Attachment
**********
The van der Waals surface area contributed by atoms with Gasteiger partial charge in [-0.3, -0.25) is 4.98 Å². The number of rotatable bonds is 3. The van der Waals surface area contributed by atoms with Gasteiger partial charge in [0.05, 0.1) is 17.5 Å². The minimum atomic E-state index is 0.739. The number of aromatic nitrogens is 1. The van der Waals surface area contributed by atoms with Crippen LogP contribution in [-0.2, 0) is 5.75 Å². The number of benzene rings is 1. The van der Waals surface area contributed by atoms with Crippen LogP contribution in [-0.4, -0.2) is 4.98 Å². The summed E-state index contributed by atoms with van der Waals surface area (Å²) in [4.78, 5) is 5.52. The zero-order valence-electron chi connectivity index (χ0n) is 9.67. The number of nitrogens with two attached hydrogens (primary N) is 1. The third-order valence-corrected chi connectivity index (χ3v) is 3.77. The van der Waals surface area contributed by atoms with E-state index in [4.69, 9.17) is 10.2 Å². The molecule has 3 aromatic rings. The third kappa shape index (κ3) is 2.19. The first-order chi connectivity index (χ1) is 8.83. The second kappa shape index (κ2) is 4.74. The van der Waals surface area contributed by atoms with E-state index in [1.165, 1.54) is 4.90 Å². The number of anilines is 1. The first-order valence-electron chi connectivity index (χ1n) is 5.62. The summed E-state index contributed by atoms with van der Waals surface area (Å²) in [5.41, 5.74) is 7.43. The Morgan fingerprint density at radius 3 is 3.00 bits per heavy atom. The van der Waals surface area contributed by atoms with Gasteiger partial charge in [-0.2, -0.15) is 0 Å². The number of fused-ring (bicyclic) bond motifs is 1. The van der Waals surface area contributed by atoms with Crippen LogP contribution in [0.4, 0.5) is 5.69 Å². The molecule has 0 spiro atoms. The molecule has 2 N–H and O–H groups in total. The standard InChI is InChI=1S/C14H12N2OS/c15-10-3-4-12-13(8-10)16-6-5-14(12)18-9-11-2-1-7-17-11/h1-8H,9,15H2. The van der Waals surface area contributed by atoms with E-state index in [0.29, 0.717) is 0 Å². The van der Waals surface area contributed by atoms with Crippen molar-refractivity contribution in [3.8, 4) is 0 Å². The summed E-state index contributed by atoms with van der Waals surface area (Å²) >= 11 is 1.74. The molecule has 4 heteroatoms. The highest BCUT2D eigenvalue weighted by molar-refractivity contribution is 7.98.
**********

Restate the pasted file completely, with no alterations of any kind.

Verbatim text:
The van der Waals surface area contributed by atoms with Gasteiger partial charge in [-0.3, -0.25) is 4.98 Å². The number of rotatable bonds is 3. The van der Waals surface area contributed by atoms with Gasteiger partial charge in [0.05, 0.1) is 17.5 Å². The minimum atomic E-state index is 0.739. The number of aromatic nitrogens is 1. The van der Waals surface area contributed by atoms with Crippen LogP contribution in [-0.2, 0) is 5.75 Å². The number of benzene rings is 1. The van der Waals surface area contributed by atoms with Crippen LogP contribution in [-0.4, -0.2) is 4.98 Å². The summed E-state index contributed by atoms with van der Waals surface area (Å²) in [4.78, 5) is 5.52. The zero-order valence-electron chi connectivity index (χ0n) is 9.67. The number of nitrogens with two attached hydrogens (primary N) is 1. The third-order valence-corrected chi connectivity index (χ3v) is 3.77. The van der Waals surface area contributed by atoms with E-state index in [4.69, 9.17) is 10.2 Å². The molecule has 3 aromatic rings. The third kappa shape index (κ3) is 2.19. The first-order chi connectivity index (χ1) is 8.83. The second kappa shape index (κ2) is 4.74. The van der Waals surface area contributed by atoms with E-state index in [1.165, 1.54) is 4.90 Å². The number of anilines is 1. The first-order valence-electron chi connectivity index (χ1n) is 5.62. The summed E-state index contributed by atoms with van der Waals surface area (Å²) in [5.41, 5.74) is 7.43. The Morgan fingerprint density at radius 3 is 3.00 bits per heavy atom. The van der Waals surface area contributed by atoms with Gasteiger partial charge in [-0.2, -0.15) is 0 Å². The number of fused-ring (bicyclic) bond motifs is 1. The van der Waals surface area contributed by atoms with Crippen LogP contribution in [0.4, 0.5) is 5.69 Å². The molecule has 0 spiro atoms. The molecule has 2 N–H and O–H groups in total. The standard InChI is InChI=1S/C14H12N2OS/c15-10-3-4-12-13(8-10)16-6-5-14(12)18-9-11-2-1-7-17-11/h1-8H,9,15H2. The van der Waals surface area contributed by atoms with E-state index in [0.29, 0.717) is 0 Å². The van der Waals surface area contributed by atoms with Crippen molar-refractivity contribution in [3.8, 4) is 0 Å². The summed E-state index contributed by atoms with van der Waals surface area (Å²) >= 11 is 1.74. The molecule has 4 heteroatoms. The highest BCUT2D eigenvalue weighted by molar-refractivity contribution is 7.98.